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Day: October 25, 2019

On Quantum Supremacy

John Cook has some thoughts on Google’s quantum supremacy announcement:

Google announced today that it has demonstrated “quantum supremacy,” i.e. that they have solved a problem on a quantum computer that could not be solved on a classical computer. Google says

Our machine performed the target computation in 200 seconds, and from measurements in our experiment we determined that it would take the world’s fastest supercomputer 10,000 years to produce a similar output.

IBM disputes this claim. They don’t dispute that Google has computed something with a quantum computer that would take a lot of conventional computing power, only that it “would take the world’s fastest supercomputer 10,000 years” to solve. IBM says it would take 2.5 days.

If you want to jump the gun but also stay on the Microsoft stack, the Q# programming language is open-source and you can run a simulator on your machine. Manning also has a Q# book in the works.

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Task-Based Effectiveness of Visualizations

Adrian Colyer summarizes an interesting IEEE paper:

So far this week we’ve seen how to create all sorts of fantastic interactive visualisations, and taken a look at what data analysts actually do when they do ‘exploratory data analysis.’

To round off the week today’s choice is a recent paper on an age-old topic: what visualisation should I use?

No prizes for guessing “it depends!”

…the effectiveness of a visualization depends on several factors including task at the hand, and data attributes and datasets visualized.

Is this the paper to finally settle the age-old debate surrounding pie-charts??

The results were very interesting, though as an official Pie Chart Hater, I would point out that in none of their results was a pie chart ever better than a bar/column chart. There are cases where it works out okay, but if it’s never better and often worse than something, I’d rather use the alternative.

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Database Restoration and the Plan Cache

Andy Mallon has some tests for us:

If you restore a database, what does that do to the plan cache? Well, let’s start by looking at the documentation for RESTORE. (Emphasis mine)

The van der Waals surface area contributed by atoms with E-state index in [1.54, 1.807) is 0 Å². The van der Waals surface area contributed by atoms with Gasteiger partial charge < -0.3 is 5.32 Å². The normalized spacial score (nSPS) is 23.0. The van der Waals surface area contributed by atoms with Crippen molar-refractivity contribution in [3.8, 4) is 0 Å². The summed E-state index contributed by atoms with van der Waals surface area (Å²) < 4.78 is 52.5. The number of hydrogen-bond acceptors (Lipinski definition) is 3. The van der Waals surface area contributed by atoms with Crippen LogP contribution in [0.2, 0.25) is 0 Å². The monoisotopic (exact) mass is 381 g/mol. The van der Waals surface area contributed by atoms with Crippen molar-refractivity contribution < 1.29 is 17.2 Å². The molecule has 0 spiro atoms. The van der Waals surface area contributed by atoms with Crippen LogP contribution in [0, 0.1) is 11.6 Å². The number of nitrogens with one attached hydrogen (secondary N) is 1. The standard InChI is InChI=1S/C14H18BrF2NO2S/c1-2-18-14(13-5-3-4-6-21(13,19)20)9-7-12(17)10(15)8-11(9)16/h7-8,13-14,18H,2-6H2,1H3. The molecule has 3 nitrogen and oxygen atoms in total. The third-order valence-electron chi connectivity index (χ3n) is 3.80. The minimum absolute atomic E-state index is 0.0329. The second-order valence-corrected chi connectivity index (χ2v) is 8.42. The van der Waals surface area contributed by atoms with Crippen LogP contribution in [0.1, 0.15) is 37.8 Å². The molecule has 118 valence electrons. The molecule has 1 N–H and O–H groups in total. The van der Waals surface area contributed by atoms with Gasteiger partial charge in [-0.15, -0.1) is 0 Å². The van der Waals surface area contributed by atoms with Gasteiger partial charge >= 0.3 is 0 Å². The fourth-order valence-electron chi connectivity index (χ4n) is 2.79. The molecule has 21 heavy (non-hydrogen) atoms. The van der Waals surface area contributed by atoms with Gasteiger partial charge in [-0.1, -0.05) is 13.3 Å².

Restoring a database clears the plan cache for the instance of SQL Server. Clearing the plan cache causes a recompilation of all subsequent execution plans and can cause a sudden, temporary decrease in query performance. For each cleared cachestore in the plan cache, the SQL Server error log contains the following informational message: ” SQL Server has encountered %d occurrence(s) of cachestore flush for the ‘%s’ cachestore (part of plan cache) due to some database maintenance or reconfigure operations”. This message is logged every five minutes as long as the cache is flushed within that time interval.

Yikes. That first sentence sounds like it is going to clear the cache for the entire instance.

Read on as Andy tests this and (spoiler alert) changes the documentation.

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Ordering in Cosmos DB Queries

Hasan Savran shows how you can order data in Cosmos DB queries:

If you need to use multiple properties in your ORDER BY then you need to define COMPOSITE INDEXES.For example when I try to run the following query and try to order the objects by CreatedOn and Score, I end up with an error because I do not have a COMPOSITE INDEX to use with this ORDER BY.

Many parts of Cosmos DB’s SQL syntax are similar to T-SQL, but some of the underlying assumptions—such as, what you need to order data—are quite different.

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Auto-Deleting SQL Agent Jobs

Dave Bland takes us through SQL Agent job auto-deletion:

Have you ever looked at something in SQL Server and wonder why it is there?  That is what I think when I see this option in the SQL Server Agent job properties.  I can not come up with any good reason of why you would want a job to delete itself upon completion.  I even did a Google search and really didn’t find a good reason.  However, if you know of a great reason of why you would want to enable this, I would love to hear about it.

I’ve used it in the past for scheduling ephemeral work, particularly when I didn’t have the ability to control operations otherwise. For example, I need to perform a time-consuming one-time update on data, but I don’t want to tie it to a script on my machine because I wanted to go home that night. Creating a job which auto-deletes upon success lets me schedule it for when I want it to run, kick off the script, and not leave a mess behind in the SQL Agent jobs list. It’s a case where I don’t really care about history and checking the box gives me a quick indicator of success: if the job’s gone in the morning, my work here is done; if not, I need to begin troubleshooting.